Simulating Electronically Nonadiabatic Dynamics via the Generalized Quantum Master Equation
An important group of chemical reactions are those that involve the transfer of energy within or between molecules. These types of reactions include vibrational and electronic relaxation, oxidation-reduction reactions, charge transfer, and optical response and are pertinent to many technologically- and biologically-relevant processes, such as in photovoltaics and photosynthetic systems. Quantum dynamical effects play a central role in these important processes that take place in molecular condensed phase systems. As a result, the simulation of quantum dynamics in such systems remains one of the most important challenges facing computational chemistry. Theoretically, Schrödinger's equation can simulate quantum dynamics for these systems. However, the exponential scaling of the computational cost with system dimensionality makes the numerically exact simulation of quantum dynamics in complex molecular systems non-feasible, with the important exception of a subclass of Hamiltonians whose form makes such an exact simulation possible. Because of this, many methods involving approximations have been proposed to simulate quantum dynamics in the condensed phase.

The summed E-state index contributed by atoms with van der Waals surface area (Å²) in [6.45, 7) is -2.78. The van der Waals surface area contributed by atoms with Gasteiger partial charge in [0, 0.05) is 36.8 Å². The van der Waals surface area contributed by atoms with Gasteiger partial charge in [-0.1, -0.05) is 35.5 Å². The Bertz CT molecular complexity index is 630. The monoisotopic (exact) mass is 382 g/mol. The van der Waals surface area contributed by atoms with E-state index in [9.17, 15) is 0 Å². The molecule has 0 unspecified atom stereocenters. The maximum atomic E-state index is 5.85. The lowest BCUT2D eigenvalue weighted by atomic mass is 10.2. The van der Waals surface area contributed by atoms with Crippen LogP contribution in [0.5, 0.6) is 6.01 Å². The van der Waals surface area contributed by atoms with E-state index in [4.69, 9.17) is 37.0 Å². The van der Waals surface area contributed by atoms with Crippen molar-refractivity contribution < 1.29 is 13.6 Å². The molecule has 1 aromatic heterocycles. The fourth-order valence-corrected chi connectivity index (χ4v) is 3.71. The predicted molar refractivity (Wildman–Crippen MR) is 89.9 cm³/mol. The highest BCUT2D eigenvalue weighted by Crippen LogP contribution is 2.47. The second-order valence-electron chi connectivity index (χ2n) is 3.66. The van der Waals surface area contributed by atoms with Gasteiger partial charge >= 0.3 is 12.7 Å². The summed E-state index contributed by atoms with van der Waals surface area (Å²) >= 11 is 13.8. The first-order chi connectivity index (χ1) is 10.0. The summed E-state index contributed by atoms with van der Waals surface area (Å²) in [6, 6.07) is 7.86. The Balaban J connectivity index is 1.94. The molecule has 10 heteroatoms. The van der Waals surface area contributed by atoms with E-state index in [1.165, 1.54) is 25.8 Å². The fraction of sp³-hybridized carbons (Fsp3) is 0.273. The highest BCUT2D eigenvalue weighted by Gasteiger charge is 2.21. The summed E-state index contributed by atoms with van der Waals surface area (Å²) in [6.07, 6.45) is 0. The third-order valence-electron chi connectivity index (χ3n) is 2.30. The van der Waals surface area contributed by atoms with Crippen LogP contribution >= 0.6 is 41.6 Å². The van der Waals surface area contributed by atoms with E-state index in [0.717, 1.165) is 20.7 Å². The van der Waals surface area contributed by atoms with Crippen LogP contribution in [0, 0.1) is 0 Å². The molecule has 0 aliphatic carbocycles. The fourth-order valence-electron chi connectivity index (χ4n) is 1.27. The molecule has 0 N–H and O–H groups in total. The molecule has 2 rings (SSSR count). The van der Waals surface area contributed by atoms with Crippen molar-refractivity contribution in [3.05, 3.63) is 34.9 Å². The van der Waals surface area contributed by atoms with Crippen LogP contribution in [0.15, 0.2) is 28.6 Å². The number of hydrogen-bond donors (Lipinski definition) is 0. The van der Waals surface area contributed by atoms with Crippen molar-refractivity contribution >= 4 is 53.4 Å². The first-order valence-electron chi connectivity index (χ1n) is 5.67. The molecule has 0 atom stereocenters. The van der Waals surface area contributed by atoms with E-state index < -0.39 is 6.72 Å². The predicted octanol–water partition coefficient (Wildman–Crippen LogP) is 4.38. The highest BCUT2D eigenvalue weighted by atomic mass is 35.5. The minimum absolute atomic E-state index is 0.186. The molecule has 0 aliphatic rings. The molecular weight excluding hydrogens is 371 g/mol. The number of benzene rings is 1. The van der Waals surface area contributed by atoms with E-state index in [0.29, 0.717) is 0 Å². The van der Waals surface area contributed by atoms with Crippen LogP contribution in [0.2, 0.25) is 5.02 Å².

The generalized quantum master equation (GQME) is arguably the most general framework for simulating electronically nonadiabatic reduced dynamics, as it requires no approximations in its derivation and has the ability to capture the full electronic density matrix. The GQME-based methodology fills a gap which is not addressed by currently available methods for simulating electronically nonadiabatic dynamics. Methods based on Marcus theory, Fermi's golden rule, or the Redfield equation require assuming weak electronic coupling between donor and acceptor states while direct application of quasiclassical methods that can handle strong coupling, such as Ehrenfest, linearized semiclassical, or the mixed quantum-classical Liouville methods, often have decreasing reliability and/or computational feasibility with increasing simulation time. The GQME-based methodology allows one to restrict the dynamical input to short times via the memory kernel while providing a unified framework that can describe a wide range of electronic coupling strengths. As such, it capitalizes on the advantages of both alternative approaches without suffering from the corresponding disadvantages.
For a short video about my research, you can view my Lightning Talk from the 2020 Virtual Conference in Theoretical Chemistry.